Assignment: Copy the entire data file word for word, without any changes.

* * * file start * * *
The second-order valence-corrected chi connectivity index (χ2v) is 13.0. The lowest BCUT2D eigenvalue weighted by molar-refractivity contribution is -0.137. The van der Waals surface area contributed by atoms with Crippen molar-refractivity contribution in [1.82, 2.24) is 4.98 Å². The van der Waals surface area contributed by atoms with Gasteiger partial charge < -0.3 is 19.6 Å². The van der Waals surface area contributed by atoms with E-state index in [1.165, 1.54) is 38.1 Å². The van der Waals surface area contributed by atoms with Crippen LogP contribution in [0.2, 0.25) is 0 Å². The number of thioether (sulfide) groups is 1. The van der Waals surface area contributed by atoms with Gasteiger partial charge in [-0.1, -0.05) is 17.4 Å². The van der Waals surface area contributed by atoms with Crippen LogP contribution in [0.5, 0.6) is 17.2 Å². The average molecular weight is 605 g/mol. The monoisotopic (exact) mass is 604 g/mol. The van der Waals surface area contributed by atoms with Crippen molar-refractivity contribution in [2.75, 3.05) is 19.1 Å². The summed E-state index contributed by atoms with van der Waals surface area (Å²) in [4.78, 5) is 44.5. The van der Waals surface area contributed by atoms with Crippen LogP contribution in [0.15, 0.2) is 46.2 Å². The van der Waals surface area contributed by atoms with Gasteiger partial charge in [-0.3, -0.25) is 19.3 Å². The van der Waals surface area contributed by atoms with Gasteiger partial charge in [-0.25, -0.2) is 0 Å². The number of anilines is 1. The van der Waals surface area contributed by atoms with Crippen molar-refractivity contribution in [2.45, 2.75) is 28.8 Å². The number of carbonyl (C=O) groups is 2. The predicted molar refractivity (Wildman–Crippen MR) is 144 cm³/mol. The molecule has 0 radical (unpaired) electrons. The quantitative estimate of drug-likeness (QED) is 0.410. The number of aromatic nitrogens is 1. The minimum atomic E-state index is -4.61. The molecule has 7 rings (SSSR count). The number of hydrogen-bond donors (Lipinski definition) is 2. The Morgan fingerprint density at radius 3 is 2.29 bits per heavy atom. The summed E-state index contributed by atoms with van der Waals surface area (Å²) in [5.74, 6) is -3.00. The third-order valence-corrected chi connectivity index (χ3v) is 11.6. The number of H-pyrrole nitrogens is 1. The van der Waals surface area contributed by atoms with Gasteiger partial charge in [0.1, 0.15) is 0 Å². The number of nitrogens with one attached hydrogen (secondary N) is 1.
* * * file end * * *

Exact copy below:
The second-order valence-corrected chi connectivity index (χ2v) is 13.0. The lowest BCUT2D eigenvalue weighted by molar-refractivity contribution is -0.137. The van der Waals surface area contributed by atoms with Crippen molar-refractivity contribution in [1.82, 2.24) is 4.98 Å². The van der Waals surface area contributed by atoms with Gasteiger partial charge < -0.3 is 19.6 Å². The van der Waals surface area contributed by atoms with E-state index in [1.165, 1.54) is 38.1 Å². The van der Waals surface area contributed by atoms with Crippen LogP contribution in [0.2, 0.25) is 0 Å². The number of thioether (sulfide) groups is 1. The van der Waals surface area contributed by atoms with Gasteiger partial charge in [-0.1, -0.05) is 17.4 Å². The van der Waals surface area contributed by atoms with Crippen LogP contribution in [0.5, 0.6) is 17.2 Å². The average molecular weight is 605 g/mol. The monoisotopic (exact) mass is 604 g/mol. The van der Waals surface area contributed by atoms with Crippen molar-refractivity contribution in [2.75, 3.05) is 19.1 Å². The summed E-state index contributed by atoms with van der Waals surface area (Å²) in [4.78, 5) is 44.5. The van der Waals surface area contributed by atoms with Crippen LogP contribution in [0.15, 0.2) is 46.2 Å². The van der Waals surface area contributed by atoms with Gasteiger partial charge in [-0.3, -0.25) is 19.3 Å². The van der Waals surface area contributed by atoms with Gasteiger partial charge in [-0.25, -0.2) is 0 Å². The number of anilines is 1. The van der Waals surface area contributed by atoms with Crippen molar-refractivity contribution in [2.45, 2.75) is 28.8 Å². The number of carbonyl (C=O) groups is 2. The predicted molar refractivity (Wildman–Crippen MR) is 144 cm³/mol. The molecule has 0 radical (unpaired) electrons. The quantitative estimate of drug-likeness (QED) is 0.410. The number of aromatic nitrogens is 1. The minimum atomic E-state index is -4.61. The molecule has 7 rings (SSSR count). The number of hydrogen-bond donors (Lipinski definition) is 2. The Morgan fingerprint density at radius 3 is 2.29 bits per heavy atom. The summed E-state index contributed by atoms with van der Waals surface area (Å²) in [5.74, 6) is -3.00. The third-order valence-corrected chi connectivity index (χ3v) is 11.6. The number of H-pyrrole nitrogens is 1. The van der Waals surface area contributed by atoms with Gasteiger partial charge in [0.1, 0.15) is 0 Å². The number of nitrogens with one attached hydrogen (secondary N) is 1.